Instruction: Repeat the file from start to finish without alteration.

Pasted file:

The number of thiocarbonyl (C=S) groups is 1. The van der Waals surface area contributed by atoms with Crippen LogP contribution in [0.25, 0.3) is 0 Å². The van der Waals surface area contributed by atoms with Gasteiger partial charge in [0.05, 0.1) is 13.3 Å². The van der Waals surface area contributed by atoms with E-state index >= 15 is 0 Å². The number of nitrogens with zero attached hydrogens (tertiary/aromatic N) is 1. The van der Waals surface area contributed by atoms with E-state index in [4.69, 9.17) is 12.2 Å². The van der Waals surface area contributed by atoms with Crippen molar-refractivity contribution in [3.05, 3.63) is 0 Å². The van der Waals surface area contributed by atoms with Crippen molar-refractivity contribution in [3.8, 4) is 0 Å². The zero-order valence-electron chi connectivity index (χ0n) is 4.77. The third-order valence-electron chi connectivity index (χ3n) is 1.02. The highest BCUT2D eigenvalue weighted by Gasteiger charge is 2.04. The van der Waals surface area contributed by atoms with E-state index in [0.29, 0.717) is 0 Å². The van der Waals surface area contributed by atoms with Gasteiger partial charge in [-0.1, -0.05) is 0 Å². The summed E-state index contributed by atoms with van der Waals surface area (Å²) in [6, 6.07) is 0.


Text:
The number of thiocarbonyl (C=S) groups is 1. The van der Waals surface area contributed by atoms with Crippen LogP contribution in [0.25, 0.3) is 0 Å². The van der Waals surface area contributed by atoms with Gasteiger partial charge in [0.05, 0.1) is 13.3 Å². The van der Waals surface area contributed by atoms with E-state index >= 15 is 0 Å². The number of nitrogens with zero attached hydrogens (tertiary/aromatic N) is 1. The van der Waals surface area contributed by atoms with E-state index in [4.69, 9.17) is 12.2 Å². The van der Waals surface area contributed by atoms with Crippen molar-refractivity contribution in [3.05, 3.63) is 0 Å². The van der Waals surface area contributed by atoms with Crippen molar-refractivity contribution in [3.8, 4) is 0 Å². The zero-order valence-electron chi connectivity index (χ0n) is 4.77. The third-order valence-electron chi connectivity index (χ3n) is 1.02. The highest BCUT2D eigenvalue weighted by Gasteiger charge is 2.04. The van der Waals surface area contributed by atoms with E-state index in [0.29, 0.717) is 0 Å². The van der Waals surface area contributed by atoms with Gasteiger partial charge in [-0.1, -0.05) is 0 Å². The summed E-state index contributed by atoms with van der Waals surface area (Å²) in [6, 6.07) is 0.